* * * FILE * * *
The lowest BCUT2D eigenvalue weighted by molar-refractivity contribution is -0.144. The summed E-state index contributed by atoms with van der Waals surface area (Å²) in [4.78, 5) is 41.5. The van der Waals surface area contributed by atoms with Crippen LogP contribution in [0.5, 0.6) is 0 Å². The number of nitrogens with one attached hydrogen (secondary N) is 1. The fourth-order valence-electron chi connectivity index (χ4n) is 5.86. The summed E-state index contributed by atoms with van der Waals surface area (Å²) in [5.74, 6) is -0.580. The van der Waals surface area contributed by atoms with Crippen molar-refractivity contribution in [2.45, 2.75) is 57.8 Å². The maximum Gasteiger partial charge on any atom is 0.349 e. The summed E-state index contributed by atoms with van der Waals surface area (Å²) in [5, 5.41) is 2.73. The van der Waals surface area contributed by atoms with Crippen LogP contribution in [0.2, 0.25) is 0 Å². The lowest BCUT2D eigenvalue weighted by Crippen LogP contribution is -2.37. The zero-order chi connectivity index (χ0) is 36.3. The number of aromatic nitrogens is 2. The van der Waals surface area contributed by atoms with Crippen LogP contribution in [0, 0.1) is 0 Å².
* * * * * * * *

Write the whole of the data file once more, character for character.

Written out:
The lowest BCUT2D eigenvalue weighted by molar-refractivity contribution is -0.144. The summed E-state index contributed by atoms with van der Waals surface area (Å²) in [4.78, 5) is 41.5. The van der Waals surface area contributed by atoms with Crippen LogP contribution in [0.5, 0.6) is 0 Å². The number of nitrogens with one attached hydrogen (secondary N) is 1. The fourth-order valence-electron chi connectivity index (χ4n) is 5.86. The summed E-state index contributed by atoms with van der Waals surface area (Å²) in [5.74, 6) is -0.580. The van der Waals surface area contributed by atoms with Crippen molar-refractivity contribution in [2.45, 2.75) is 57.8 Å². The maximum Gasteiger partial charge on any atom is 0.349 e. The summed E-state index contributed by atoms with van der Waals surface area (Å²) in [5, 5.41) is 2.73. The van der Waals surface area contributed by atoms with Crippen LogP contribution in [0.2, 0.25) is 0 Å². The lowest BCUT2D eigenvalue weighted by Crippen LogP contribution is -2.37. The zero-order chi connectivity index (χ0) is 36.3. The number of aromatic nitrogens is 2. The van der Waals surface area contributed by atoms with Crippen LogP contribution in [0, 0.1) is 0 Å².